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Begin Again Ultimately Feels Uninspired

BEGIN AGAIN (R) It’s a common lie that the Hollywood musical is dead. The genre doesn’t have the pop culture pull that it once had in its heyday, but the occasional, sensational feature does razzmatazz its way into theaters every few years. Writer-director John Carney, who directed the 2006 indie breakout hit Once, has a strong tendency toward the musical-driven narrative. Once was thoroughly mired in naturalistic cinema, but it also subtly strained toward the dramatically obvious, slathering us into the realm of the unreal. In other words, it was a full-blown musical. Just because it projected the illusion of realism, didn’t make it effectively real. Nevertheless, Once was a major indie movie box office success and a critical darling.

Begin Again, starring Mark Ruffalo and Keira Knightley, continues Carney’s interest in musicians and how songs drive their inner emotional impulses. Ruffalo plays a burned-out, middle-aged music label A & R executive who spends his waking hours boozing it up and attempting to run away from his familial responsibilities to his estranged wife, Miriam (Catherine Keener), and his teenaged daughter, Violet (Hailee Steinfeld). One night Dan (Ruffalo) drunkenly encounters 20-something Gretta (Knightley) performing at a small club. Gretta has come to big, bad New York City with her boyfriend, Dave (Adam Levine), and has felt unmoored since Dave hit it big in the biz and indulged in excess more than working on his relationship with her. Despite his personal problems, Dan believes in Gretta and her music and works to make her career skyrocket. 

Once, despite its smoke-and-mirrors sincerity, did manage to convey a sense of real emotion from its otherwise clichéd and labored narrative. The duo of Glen Hansard and Markéta Irglová made for a somewhat compelling movie couple—downplayed and temperately identifiable. Although their relationship was clearly platonic, the romantic attraction between the two was ever-present. Begin Again ups that theme here, yet Carney and his actors somehow manage not to sink into creepy territory. Dan and Gretta are attracted to one another, but it’s ultimately about the music, folks.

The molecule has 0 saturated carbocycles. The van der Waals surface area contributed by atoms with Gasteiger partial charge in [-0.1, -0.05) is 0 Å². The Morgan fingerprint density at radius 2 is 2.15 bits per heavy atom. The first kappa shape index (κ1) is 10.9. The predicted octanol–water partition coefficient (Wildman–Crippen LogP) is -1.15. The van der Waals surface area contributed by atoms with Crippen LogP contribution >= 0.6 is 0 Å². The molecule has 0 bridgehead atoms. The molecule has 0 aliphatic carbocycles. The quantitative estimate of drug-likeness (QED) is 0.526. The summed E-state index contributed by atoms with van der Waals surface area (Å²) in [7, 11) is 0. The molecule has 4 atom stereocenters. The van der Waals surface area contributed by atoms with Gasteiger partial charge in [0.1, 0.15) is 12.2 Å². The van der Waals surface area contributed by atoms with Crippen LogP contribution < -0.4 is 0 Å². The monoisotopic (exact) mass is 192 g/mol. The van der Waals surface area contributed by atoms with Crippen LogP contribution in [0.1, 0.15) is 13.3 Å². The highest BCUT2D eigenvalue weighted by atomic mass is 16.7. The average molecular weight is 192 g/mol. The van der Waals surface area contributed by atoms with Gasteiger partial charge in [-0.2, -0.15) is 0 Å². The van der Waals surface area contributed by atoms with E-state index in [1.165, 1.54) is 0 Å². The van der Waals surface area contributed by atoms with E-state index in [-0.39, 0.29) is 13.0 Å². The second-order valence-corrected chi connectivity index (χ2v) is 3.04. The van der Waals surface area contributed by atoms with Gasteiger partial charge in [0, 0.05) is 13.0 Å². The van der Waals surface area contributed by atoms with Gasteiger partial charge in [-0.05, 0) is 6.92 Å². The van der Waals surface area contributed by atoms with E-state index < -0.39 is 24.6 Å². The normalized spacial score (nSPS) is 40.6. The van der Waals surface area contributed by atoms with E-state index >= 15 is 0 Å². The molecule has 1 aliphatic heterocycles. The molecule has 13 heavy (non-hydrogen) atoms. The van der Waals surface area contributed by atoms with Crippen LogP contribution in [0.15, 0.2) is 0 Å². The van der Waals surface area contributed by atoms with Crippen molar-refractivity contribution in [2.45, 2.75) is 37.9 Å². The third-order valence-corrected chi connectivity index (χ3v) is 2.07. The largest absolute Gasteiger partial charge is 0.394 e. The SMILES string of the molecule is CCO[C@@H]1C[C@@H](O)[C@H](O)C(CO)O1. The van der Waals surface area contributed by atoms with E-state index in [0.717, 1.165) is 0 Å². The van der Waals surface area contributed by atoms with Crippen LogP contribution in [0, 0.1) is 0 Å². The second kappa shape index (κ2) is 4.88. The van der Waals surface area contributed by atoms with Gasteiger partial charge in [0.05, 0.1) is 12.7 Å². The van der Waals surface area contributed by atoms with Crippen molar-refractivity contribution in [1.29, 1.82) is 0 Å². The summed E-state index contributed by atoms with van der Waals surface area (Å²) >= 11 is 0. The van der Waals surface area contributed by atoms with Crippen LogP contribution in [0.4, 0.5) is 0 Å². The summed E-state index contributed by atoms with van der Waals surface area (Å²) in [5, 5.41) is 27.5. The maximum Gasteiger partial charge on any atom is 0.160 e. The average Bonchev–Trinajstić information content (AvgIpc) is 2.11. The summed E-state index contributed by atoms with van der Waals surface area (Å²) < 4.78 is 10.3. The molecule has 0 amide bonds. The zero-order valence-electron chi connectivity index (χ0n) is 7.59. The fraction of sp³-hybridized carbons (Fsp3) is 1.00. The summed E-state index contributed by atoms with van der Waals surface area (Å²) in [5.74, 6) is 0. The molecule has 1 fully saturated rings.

Begin Again has its significant moments, though it’s disappointing, because Carney’s artistic sensibilities come off as squarely middle-brow. From its performances to its songs to its shot selections to its overall “message,” Begin Again feels lazy and safe. Most all of the performances, including musician/celebrity Levine’s, are solid. But that’s exactly the problem. The whole endeavor feels… well, fine. Uninspired. For a movie about the hunger for creativity and how we need that inspiration to prosper imaginatively, Begin Again is dead air. If Kenny Loggins were a movie, he’d be mimicking Carney’s song. 


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